Rising rates of meningococcal put health service into action

A NEW immunisation program has been introduced to protect Toowoomba and Darling Downs teenagers from a rare but serious form of meningococcal disease.

The Meningococcal ACWY Immunisation Program has been introduced to address rising rates of meningococcal disease due to meningococcal W bacteria recorded in Queensland in 2016.

There has been an alarming increase of the disease in Queensland, 31 cases were recorded in 2015, 45 cases in 2016 and already this year there have been 34.

Earlier this year a Toowoomba resident was successfully treated for meningococcal at the Toowoomba Hospital.

The Queensland Health immunisation program has been implemented in the region by the Darling Downs Public Health Unit to reduce the number of people developing this rare but very serious disease.

DDPHU director Dr Penny Hutchinson said meningococcal bacteria could cause meningitis, which is inflammation of the lining of the brain, and septicaemia which is blood poisoning.

"The meningococcal bacteria is divided into several groups, the most common being A, B, C, W and Y," she said.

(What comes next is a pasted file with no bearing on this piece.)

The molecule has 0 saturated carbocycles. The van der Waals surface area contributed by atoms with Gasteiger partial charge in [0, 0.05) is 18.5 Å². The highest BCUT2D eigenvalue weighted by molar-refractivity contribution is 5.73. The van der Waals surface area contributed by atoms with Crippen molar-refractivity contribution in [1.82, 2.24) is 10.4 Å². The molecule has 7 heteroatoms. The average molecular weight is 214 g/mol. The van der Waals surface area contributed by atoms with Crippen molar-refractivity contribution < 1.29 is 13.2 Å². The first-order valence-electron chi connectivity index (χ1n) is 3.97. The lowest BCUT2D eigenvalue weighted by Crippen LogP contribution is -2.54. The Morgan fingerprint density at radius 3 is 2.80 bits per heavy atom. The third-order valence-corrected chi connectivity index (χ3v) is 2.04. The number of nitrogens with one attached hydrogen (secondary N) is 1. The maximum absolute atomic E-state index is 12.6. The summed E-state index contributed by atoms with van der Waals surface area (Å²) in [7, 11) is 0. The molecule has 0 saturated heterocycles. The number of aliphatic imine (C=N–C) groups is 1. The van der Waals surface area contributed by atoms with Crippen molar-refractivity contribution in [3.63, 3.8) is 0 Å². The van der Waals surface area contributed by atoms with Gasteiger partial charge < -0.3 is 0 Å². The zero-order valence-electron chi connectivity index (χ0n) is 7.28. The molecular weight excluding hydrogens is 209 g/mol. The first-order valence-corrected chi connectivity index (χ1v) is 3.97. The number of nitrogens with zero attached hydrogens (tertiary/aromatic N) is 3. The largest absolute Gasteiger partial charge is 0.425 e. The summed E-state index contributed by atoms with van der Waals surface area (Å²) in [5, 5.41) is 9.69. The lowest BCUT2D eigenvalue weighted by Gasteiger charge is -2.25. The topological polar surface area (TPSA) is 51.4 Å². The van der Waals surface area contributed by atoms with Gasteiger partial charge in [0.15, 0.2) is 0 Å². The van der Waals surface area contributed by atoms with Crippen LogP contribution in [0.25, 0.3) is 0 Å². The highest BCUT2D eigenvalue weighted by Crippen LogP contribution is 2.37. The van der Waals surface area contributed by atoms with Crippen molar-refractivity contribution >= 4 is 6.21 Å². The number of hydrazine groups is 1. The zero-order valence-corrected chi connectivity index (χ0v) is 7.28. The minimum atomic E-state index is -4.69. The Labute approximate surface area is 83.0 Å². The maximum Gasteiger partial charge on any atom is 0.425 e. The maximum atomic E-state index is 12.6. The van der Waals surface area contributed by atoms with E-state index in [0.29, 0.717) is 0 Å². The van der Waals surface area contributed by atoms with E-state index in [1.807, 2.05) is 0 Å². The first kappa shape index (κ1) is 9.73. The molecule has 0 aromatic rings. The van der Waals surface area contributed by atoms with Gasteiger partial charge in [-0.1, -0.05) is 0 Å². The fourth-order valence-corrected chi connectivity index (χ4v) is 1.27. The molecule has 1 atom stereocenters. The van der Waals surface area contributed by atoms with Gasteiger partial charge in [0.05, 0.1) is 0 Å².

"Older teenagers and young adults are more at risk of developing the meningococcal W disease and
carrying the bacteria in their nose and throat, posing a risk to others.

"The new immunisation program aims to vaccinate 15 to 19-year-olds against meningococcal W and the vaccine will be provided through the school immunisation program, local general practitioners or vaccine providers.

"Please note the school immunisation program will only offer the meningococcal W vaccination to students in Year 10 and this program is only running in 2017."

Dr Hutchinson said infants, young children, teenagers and young adults had the highest risk of contracting any form of meningococcal disease and not all groups of meningococcal bacteria causing disease could be prevented through vaccination.

"Meningococcal disease can be life-threatening but most people recover with early antibiotic treatment, so it is important that people with symptoms seek medical advice urgently," she said.

Symptoms of meningococcal disease include severe headaches, fever, vomiting and diarrhoea, muscle pains, drowsiness or difficulty waking up, dislike of bright lights, convulsions or seizures, pale blotchy skin with or without a rash, and stiff neck.



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